Abu Dhabi: On World Malaria Day, UAE has reiterated its commitment to fight the infectious disease.
Taking to his Twitter account, His Highness Sheikh Mohamed Bin Zayed Al Nahyan, Abu Dhabi Crown Prince and Deputy Supreme Commander of the UAE Armed Forces, renewed UAE’s pledge to eradicate preventable diseases.
“On World Malaria Day, we reaffirm our commitment to working with our international partners as we strive to harness the power of innovation to reduce the burden of preventable diseases, accelerate their eradication and bring new hope and opportunity to people around the world,” he tweeted.
The tweet followed an announcement by the Reaching the Last Mile (RLM), an organisation founded by Sheikh Mohamed Bin Zayed to end diseases affecting the world’s poorest and most vulnerable communities.
“On WorldMalariaDay, we remain committed in the fight to end malaria through global partnerships with Malaria No More and End Malaria, and will continue to work with the global community to lead on innovative and equity-driven programs to save millions more lives,” RLM tweeted.
Malaria is a life-threatening disease caused by parasites that are transmitted to people through the bites of infected Anopheles mosquitoes. It is an acute febrile illness that is preventable through the use of insecticide-treated mosquito nets, indoor residual spraying and antimalarial drugs.
Early diagnosis and treatment of malaria, therefore, reduces the impact of the disease and can prevent death. Still, the world sees more than 620,000 deaths each year from the infectious disease, based on the World Health Organisation’s 2020 statistics. A disproportionately high number of these fatalities – more than 95 per cent – occur in Africa, and children tragically account for 80 per cent of all malaria deaths in Africa.
Efforts thus far
The UAE is among the largest donors to advocacy efforts in support of ending malaria, including the RBM Partnership to End Malaria – a global platform for coordinating action to rid the world of malaria. The UAE also serves in a leadership capacity for RBM and contributes new operational research and additional advocacy efforts towards ending malaria through the Global Institute for Disease Elimination.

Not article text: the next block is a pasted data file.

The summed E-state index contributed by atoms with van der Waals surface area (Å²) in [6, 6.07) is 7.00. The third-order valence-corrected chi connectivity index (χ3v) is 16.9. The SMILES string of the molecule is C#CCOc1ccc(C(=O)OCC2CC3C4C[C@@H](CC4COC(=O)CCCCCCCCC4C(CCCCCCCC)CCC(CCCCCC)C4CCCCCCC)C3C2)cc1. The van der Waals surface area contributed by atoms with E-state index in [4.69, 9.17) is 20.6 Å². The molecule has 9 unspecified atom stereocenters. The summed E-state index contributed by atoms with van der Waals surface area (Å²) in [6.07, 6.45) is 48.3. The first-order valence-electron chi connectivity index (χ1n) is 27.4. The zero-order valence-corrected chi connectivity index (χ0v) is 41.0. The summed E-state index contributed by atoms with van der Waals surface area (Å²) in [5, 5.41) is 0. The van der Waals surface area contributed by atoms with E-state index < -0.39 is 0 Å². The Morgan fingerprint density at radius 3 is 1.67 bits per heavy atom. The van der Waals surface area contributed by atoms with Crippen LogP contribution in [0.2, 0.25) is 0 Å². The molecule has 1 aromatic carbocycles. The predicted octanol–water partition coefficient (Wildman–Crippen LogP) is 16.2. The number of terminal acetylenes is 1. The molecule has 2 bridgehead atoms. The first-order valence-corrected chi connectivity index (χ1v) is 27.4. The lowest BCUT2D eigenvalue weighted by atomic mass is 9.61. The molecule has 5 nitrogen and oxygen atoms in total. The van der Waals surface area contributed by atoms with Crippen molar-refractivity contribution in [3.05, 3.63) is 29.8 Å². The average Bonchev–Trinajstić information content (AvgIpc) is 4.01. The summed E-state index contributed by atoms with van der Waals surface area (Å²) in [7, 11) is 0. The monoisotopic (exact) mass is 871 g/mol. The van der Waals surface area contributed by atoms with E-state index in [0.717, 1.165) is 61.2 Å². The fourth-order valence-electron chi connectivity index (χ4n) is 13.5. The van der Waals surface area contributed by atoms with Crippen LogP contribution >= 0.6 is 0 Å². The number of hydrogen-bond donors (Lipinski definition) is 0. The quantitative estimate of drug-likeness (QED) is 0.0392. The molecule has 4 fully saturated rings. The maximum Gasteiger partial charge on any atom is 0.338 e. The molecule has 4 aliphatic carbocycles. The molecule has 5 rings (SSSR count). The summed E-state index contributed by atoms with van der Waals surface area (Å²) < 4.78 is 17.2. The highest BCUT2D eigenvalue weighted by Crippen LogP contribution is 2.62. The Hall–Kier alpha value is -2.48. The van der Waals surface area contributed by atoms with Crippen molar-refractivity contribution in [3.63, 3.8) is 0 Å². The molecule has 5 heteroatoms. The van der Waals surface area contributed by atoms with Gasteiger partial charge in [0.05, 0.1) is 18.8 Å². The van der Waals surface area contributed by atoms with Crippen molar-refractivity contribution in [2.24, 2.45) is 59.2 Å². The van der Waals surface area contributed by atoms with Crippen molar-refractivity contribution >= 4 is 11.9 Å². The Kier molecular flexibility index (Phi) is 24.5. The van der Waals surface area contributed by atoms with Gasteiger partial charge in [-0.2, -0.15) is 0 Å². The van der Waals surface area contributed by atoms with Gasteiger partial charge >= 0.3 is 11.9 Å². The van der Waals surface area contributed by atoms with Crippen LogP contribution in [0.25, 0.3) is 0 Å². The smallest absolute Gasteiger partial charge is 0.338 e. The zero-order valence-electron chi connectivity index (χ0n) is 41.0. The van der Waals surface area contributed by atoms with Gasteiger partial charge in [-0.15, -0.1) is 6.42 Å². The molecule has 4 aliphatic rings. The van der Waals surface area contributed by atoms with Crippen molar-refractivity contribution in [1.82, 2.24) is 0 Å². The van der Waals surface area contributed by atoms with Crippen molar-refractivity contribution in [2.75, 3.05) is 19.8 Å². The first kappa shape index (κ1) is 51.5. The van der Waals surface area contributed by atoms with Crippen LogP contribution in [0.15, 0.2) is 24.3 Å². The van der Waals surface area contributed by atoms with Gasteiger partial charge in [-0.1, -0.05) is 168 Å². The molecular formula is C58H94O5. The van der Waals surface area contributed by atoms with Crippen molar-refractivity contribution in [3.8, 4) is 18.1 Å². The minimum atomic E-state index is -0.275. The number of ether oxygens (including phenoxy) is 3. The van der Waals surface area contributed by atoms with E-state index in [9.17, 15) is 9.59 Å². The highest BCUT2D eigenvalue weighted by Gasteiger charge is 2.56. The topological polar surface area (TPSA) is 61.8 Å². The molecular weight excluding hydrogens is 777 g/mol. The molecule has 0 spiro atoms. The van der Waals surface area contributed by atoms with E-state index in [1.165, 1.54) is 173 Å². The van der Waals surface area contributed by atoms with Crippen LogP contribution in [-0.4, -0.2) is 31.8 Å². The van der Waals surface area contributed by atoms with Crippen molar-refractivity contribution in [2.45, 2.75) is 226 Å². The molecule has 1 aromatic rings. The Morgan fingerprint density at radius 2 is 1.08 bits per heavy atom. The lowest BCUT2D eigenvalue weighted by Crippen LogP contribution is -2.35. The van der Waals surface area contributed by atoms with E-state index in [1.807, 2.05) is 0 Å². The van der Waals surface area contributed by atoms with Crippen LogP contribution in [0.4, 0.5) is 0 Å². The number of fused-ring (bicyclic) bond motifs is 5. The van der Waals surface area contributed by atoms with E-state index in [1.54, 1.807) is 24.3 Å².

In 2020, Sheikh Mohamed Bin Zayed offered a $1.5 million (Dh5.51 million) award to Malaria No More to assess the feasibility of climate-informed malaria strategies through Forecasting Healthy Futures.
According to the RBM Partnership, about 1.1 million lives have been saved over the last decade through the use of preventative drugs, insecticides and malaria education.
“However, the malaria parasite is developing resistance to current drugs, and the mosquito vector is developing resistance to insecticides. Without innovative control tools and methodologies to improve the efficiency of current vector control practices and drug treatments, malaria eradication would be impossible,” the RBM Partnership has said.
The UAE has itself not seen any malaria cases from within the country since 1997, and it was officially declared malaria-free in 2007, the Ministry of Health and Prevention said in a statement.
“The UAE is still forging ahead with its plans to develop a malaria strategy for diagnosing and examining imported cases to provide the latest medicines and free treatments. The UAE takes pride in its sustained efforts to confront malaria not only locally but also globally, and it has never hesitated to provide aid and support to address this global humanitarian issue,” the Mohap said.
“UAE offered financial support to the RBM Partnership as it is fully aware of its international responsibility, and the need to accelerate the pace of confronting the disease. It has thus provided the necessary investments to develop new tools for the eradication of malaria.
The Mohap added that it is following an effective strategy to immunise the community against communicable and infectious diseases, and also running an effective epidemiological surveillance program to discover and treat imported cases in the country.